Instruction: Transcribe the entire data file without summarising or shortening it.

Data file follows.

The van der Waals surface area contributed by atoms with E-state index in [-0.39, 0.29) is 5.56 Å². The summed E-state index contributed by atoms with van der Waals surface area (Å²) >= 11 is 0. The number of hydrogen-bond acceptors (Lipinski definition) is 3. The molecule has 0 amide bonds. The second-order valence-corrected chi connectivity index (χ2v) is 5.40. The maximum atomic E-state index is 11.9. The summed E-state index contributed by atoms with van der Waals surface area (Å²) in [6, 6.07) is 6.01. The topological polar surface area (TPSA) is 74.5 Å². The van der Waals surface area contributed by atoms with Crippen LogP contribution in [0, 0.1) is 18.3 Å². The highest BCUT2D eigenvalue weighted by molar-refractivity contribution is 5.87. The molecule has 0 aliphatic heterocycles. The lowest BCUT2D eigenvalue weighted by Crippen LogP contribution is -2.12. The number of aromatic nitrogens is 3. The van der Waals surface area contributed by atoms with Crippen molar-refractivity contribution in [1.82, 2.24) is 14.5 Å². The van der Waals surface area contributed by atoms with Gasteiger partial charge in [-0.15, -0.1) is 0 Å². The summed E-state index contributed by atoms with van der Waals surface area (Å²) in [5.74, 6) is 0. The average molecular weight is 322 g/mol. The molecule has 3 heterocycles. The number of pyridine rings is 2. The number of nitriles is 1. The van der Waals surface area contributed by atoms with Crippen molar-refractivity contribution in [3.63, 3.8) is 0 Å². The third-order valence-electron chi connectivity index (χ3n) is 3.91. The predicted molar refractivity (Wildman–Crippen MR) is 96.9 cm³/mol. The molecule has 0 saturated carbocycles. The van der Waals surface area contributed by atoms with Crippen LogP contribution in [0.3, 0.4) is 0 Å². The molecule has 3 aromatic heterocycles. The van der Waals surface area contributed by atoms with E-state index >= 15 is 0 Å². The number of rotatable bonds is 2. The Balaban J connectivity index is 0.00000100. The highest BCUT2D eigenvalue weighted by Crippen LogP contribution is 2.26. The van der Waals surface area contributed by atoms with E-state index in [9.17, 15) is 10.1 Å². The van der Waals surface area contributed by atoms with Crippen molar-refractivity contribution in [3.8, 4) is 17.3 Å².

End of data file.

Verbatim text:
The van der Waals surface area contributed by atoms with E-state index in [-0.39, 0.29) is 5.56 Å². The summed E-state index contributed by atoms with van der Waals surface area (Å²) >= 11 is 0. The number of hydrogen-bond acceptors (Lipinski definition) is 3. The molecule has 0 amide bonds. The second-order valence-corrected chi connectivity index (χ2v) is 5.40. The maximum atomic E-state index is 11.9. The summed E-state index contributed by atoms with van der Waals surface area (Å²) in [6, 6.07) is 6.01. The topological polar surface area (TPSA) is 74.5 Å². The van der Waals surface area contributed by atoms with Crippen LogP contribution in [0, 0.1) is 18.3 Å². The highest BCUT2D eigenvalue weighted by molar-refractivity contribution is 5.87. The molecule has 0 aliphatic heterocycles. The lowest BCUT2D eigenvalue weighted by Crippen LogP contribution is -2.12. The number of aromatic nitrogens is 3. The van der Waals surface area contributed by atoms with Crippen molar-refractivity contribution in [1.82, 2.24) is 14.5 Å². The van der Waals surface area contributed by atoms with Gasteiger partial charge in [-0.15, -0.1) is 0 Å². The summed E-state index contributed by atoms with van der Waals surface area (Å²) in [5.74, 6) is 0. The average molecular weight is 322 g/mol. The molecule has 3 heterocycles. The number of pyridine rings is 2. The number of nitriles is 1. The van der Waals surface area contributed by atoms with Crippen molar-refractivity contribution in [3.63, 3.8) is 0 Å². The third-order valence-electron chi connectivity index (χ3n) is 3.91. The predicted molar refractivity (Wildman–Crippen MR) is 96.9 cm³/mol. The molecule has 0 saturated carbocycles. The van der Waals surface area contributed by atoms with Crippen LogP contribution in [0.3, 0.4) is 0 Å². The molecule has 3 aromatic heterocycles. The van der Waals surface area contributed by atoms with E-state index >= 15 is 0 Å². The number of rotatable bonds is 2. The Balaban J connectivity index is 0.00000100. The highest BCUT2D eigenvalue weighted by Crippen LogP contribution is 2.26. The van der Waals surface area contributed by atoms with E-state index in [9.17, 15) is 10.1 Å². The van der Waals surface area contributed by atoms with Crippen molar-refractivity contribution in [3.8, 4) is 17.3 Å².